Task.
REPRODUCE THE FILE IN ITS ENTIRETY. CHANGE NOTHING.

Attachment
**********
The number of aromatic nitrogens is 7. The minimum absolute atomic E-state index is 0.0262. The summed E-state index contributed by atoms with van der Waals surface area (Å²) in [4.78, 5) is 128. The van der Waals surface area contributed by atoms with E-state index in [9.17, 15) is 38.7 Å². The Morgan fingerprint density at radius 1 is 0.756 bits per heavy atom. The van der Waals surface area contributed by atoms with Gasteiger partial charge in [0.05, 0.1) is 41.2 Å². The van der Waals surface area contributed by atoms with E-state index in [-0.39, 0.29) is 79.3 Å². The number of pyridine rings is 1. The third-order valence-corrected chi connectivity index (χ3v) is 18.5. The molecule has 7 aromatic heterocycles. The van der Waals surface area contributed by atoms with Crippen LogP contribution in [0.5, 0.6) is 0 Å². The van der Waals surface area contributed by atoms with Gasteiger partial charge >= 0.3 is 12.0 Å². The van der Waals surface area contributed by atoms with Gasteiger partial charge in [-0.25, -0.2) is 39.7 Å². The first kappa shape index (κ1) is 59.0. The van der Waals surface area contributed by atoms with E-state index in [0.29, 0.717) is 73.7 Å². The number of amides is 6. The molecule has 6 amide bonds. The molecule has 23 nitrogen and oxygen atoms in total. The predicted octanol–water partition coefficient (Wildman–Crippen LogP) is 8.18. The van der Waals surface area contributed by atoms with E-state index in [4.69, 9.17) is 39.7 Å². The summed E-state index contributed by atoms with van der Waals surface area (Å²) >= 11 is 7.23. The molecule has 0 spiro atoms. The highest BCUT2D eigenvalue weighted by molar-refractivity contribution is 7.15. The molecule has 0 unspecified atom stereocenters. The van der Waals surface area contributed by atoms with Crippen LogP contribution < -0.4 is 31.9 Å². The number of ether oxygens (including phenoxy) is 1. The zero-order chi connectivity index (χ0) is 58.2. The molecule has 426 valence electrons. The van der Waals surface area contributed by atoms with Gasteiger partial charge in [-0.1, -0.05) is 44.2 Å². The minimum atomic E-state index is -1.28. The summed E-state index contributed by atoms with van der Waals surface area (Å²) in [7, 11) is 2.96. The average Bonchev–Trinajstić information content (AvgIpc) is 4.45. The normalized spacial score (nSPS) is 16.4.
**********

The number of aromatic nitrogens is 7. The minimum absolute atomic E-state index is 0.0262. The summed E-state index contributed by atoms with van der Waals surface area (Å²) in [4.78, 5) is 128. The van der Waals surface area contributed by atoms with E-state index in [9.17, 15) is 38.7 Å². The Morgan fingerprint density at radius 1 is 0.756 bits per heavy atom. The van der Waals surface area contributed by atoms with Gasteiger partial charge in [0.05, 0.1) is 41.2 Å². The van der Waals surface area contributed by atoms with E-state index in [-0.39, 0.29) is 79.3 Å². The number of pyridine rings is 1. The third-order valence-corrected chi connectivity index (χ3v) is 18.5. The molecule has 7 aromatic heterocycles. The van der Waals surface area contributed by atoms with Crippen LogP contribution in [0.5, 0.6) is 0 Å². The van der Waals surface area contributed by atoms with Gasteiger partial charge >= 0.3 is 12.0 Å². The van der Waals surface area contributed by atoms with Gasteiger partial charge in [-0.25, -0.2) is 39.7 Å². The first kappa shape index (κ1) is 59.0. The van der Waals surface area contributed by atoms with E-state index in [0.29, 0.717) is 73.7 Å². The number of amides is 6. The molecule has 6 amide bonds. The molecule has 23 nitrogen and oxygen atoms in total. The predicted octanol–water partition coefficient (Wildman–Crippen LogP) is 8.18. The van der Waals surface area contributed by atoms with E-state index in [4.69, 9.17) is 39.7 Å². The summed E-state index contributed by atoms with van der Waals surface area (Å²) >= 11 is 7.23. The molecule has 0 spiro atoms. The highest BCUT2D eigenvalue weighted by molar-refractivity contribution is 7.15. The molecule has 0 unspecified atom stereocenters. The van der Waals surface area contributed by atoms with Crippen LogP contribution < -0.4 is 31.9 Å². The number of ether oxygens (including phenoxy) is 1. The zero-order chi connectivity index (χ0) is 58.2. The molecule has 426 valence electrons. The van der Waals surface area contributed by atoms with Gasteiger partial charge in [-0.1, -0.05) is 44.2 Å². The minimum atomic E-state index is -1.28. The summed E-state index contributed by atoms with van der Waals surface area (Å²) in [7, 11) is 2.96. The average Bonchev–Trinajstić information content (AvgIpc) is 4.45. The normalized spacial score (nSPS) is 16.4.